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Social Media Management -- Avoid a Crisis of Communications

The other day, I asked one of my clients how he felt about social media. He replied: "There are so many applications and programs out there, it gives me a never-ending headache. I don't know what these things are, but everyone tells me that I should be using them."

Understandable. The way we communicate is changing at a breakneck pace – seemingly in the “real time” of new applications. Everyday we learn about new tools, new programs, new recommended applications...and somehow we have to know what each one is, how to use it, which is best and where the value of each one lies. And as soon as we determine the nuts and bolts of a new tool and realize the value, along comes a new and improved version, and we’re back to square one.

 I call this the crisis of communications. A communications overload can make people feel, well, overloaded, and often causes a complete shutdown. With so many different applications and programs to start and join conversations, send and receive news, and react and interact with firms and individuals, it sometimes seems easier to just keep quiet. 

 Consider the following to avoid shutting down and experiencing your own personal crisis of communications.

 1. Quantity

You’re in a quantity crisis if you want to use every social media platform available to communicate with the rest of the world. The problem is that using too many will cause your message to get diluted or completely lost. Do you have the time and resources to manage each application? Sure, you’ve joined the current discussion on Twitter, but you haven’t updated your blog since January. You’ve started a new Facebook fan page, but the “News” section of your website is out-of-date or completely bare. Choose a manageable number of avenues to communicate your message and give these your all. Streamline your process between them, like integrating Twitter updates with your LinkedIn profile, or uploading YouTube videos to share on a Facebook page.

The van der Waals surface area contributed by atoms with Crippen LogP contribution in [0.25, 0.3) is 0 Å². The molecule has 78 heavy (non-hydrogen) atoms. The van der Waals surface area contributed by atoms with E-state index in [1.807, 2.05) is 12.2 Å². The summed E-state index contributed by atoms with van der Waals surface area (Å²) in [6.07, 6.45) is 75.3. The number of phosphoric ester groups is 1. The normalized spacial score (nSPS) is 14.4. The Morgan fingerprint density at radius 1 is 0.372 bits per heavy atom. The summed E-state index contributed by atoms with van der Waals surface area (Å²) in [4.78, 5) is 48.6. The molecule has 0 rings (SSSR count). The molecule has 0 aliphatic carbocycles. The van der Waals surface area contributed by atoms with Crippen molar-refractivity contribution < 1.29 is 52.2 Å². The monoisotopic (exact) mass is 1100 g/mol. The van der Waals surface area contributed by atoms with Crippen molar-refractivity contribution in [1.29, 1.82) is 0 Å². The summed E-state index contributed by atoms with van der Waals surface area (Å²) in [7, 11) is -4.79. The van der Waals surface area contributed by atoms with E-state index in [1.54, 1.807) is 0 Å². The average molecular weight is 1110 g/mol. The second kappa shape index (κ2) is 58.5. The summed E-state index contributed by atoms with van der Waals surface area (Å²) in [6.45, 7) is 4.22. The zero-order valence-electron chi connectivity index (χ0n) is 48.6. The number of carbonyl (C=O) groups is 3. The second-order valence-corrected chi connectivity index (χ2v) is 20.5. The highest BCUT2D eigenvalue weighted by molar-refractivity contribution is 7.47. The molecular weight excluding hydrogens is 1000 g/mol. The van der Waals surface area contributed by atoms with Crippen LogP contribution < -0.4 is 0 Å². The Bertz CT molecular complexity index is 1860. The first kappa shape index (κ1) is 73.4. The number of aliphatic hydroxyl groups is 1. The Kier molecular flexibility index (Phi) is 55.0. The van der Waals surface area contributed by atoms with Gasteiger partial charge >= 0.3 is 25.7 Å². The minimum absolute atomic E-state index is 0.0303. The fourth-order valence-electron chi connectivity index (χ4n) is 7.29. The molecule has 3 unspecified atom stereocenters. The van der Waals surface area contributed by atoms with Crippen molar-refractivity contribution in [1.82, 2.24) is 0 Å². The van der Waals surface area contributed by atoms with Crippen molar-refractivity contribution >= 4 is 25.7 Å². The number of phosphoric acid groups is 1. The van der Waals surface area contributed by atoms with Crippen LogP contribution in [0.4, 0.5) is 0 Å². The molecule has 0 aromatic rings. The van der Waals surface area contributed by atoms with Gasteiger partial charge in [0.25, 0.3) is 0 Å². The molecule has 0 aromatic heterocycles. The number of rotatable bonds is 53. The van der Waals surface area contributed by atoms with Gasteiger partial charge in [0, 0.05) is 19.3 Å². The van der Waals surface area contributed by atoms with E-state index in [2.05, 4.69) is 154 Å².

2. Quality

You’re in a quality crisis if you either find yourself taking a complete absence from the communications world or you start sending mundane updates about your favorite breakfast cereal or the color of your dog’s new collar. Yes, the news is now delivered in “real” time, but the news itself must still be real. Delivering quality information that matters to your target audience is still essential, regardless of the applications or programs you are using. What you can do is adjust the message to the medium – for example, tighten it up for Twitter, and make it interactive for a Facebook page.

 3. Questions

Have you said to yourself, “I don't understand any of this, so I'm going to stick with what's always worked and not change my ways”? Unfortunately, sending updates by “snail mail” isn’t the way to deliver breaking news, even if it has worked in the past. If you’re feeling overwhelmed, ask questions. Social networks make it easy to ask and answer inquiries – some without even needing to participate. Forums and community message boards are a great way to test the waters and get the answers you need before diving in. Know that you don’t have to be the expert in every application and new program to be a success in the Communications 2.0. Align yourself with people and professionals who understand your message, know your desired end result, and have the resources to help you. And if all else fails, you can always tweet “HELPPP!!!!”

This posting is republished with permission from the Chicago Lawyer Magazine Blog "Around the Watercooler" located at:  http://h20cooler.wordpress.com/2010/

Copyright © 2020 TC Public Relations National Law Review, Volume , Number 240
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About this Author

Tom Ciesielka, President, Marketing and Public Relations
President

Tom Ciesielka, President of TC Public Relations, has worked in public relations, marketing, and business development for more than 25 years. He uses his media relations expertise to help clients carefully manage their reputation, whether it’s crisis communications at the speed of Twitter or thought leadership in a New York Times Op-Ed.

He manages each client’s mission, vision, and brand in local and national media outlets such as CNN, MSNBC, National Public Radio, Fox News, and the Associated Press, and provides development strategies for...

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